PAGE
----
Our paper Displacemon electromechanics: How to detect quantum interference in a nanomechanical resonator has been accepted by Physical Review X. This is our first paper from Lancaster!
To predict the behaviour of small particles, for example electrons moving through a semiconductor, it is essential to use the concept of quantum superposition—objects may traverse multiple paths simultaneously. When these paths recombine, we see a quantum interference pattern that cannot be explained using one path alone. In the words of Richard Feynman describing an experimental demonstration of this phenomenon, it “has in it the heart of quantum mechanics.” Such superpositions states have now been beautifully demonstrated for photons and single trapped atoms; however, it remains an exciting open question why larger objects do not usually show this behaviour.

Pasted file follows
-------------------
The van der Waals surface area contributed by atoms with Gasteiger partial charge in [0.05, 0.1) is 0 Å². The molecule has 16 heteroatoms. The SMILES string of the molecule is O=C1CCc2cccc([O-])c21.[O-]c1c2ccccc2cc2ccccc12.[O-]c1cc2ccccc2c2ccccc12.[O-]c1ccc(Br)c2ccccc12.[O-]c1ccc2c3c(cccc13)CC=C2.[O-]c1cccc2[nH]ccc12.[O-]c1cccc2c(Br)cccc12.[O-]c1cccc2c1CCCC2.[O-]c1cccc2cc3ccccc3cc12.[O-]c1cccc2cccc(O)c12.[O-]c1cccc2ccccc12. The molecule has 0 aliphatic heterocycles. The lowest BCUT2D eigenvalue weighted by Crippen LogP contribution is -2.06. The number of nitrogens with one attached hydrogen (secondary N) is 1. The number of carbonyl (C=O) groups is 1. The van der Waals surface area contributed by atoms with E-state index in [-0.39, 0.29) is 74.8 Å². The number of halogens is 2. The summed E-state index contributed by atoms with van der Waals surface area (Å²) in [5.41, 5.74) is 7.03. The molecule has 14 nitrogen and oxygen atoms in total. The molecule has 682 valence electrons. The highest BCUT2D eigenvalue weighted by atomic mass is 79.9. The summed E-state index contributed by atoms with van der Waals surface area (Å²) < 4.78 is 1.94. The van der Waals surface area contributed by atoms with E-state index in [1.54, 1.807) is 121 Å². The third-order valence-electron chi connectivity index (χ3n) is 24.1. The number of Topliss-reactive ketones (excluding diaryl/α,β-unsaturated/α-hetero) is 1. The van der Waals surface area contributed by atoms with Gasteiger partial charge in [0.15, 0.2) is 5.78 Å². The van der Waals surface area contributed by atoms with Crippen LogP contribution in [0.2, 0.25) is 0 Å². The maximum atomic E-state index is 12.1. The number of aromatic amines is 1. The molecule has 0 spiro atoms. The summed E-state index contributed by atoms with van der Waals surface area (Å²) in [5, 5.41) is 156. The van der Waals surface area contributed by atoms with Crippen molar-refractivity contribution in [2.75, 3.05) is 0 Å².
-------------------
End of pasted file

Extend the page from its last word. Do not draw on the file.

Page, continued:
Currently, the largest objects that demonstrate quantum interference are molecules comprising hundreds of atoms fired through gratings. While progress continues with molecule interferometry, alternative avenues are being opened in experimental quantum science to pursue this goal. Can we perform a quantum interference experiment with a much larger object containing, say, a million atoms? This paper demonstrates how a vibrating string—a carbon nanotube—connected to a superconducting quantum electronic circuit can answer that question.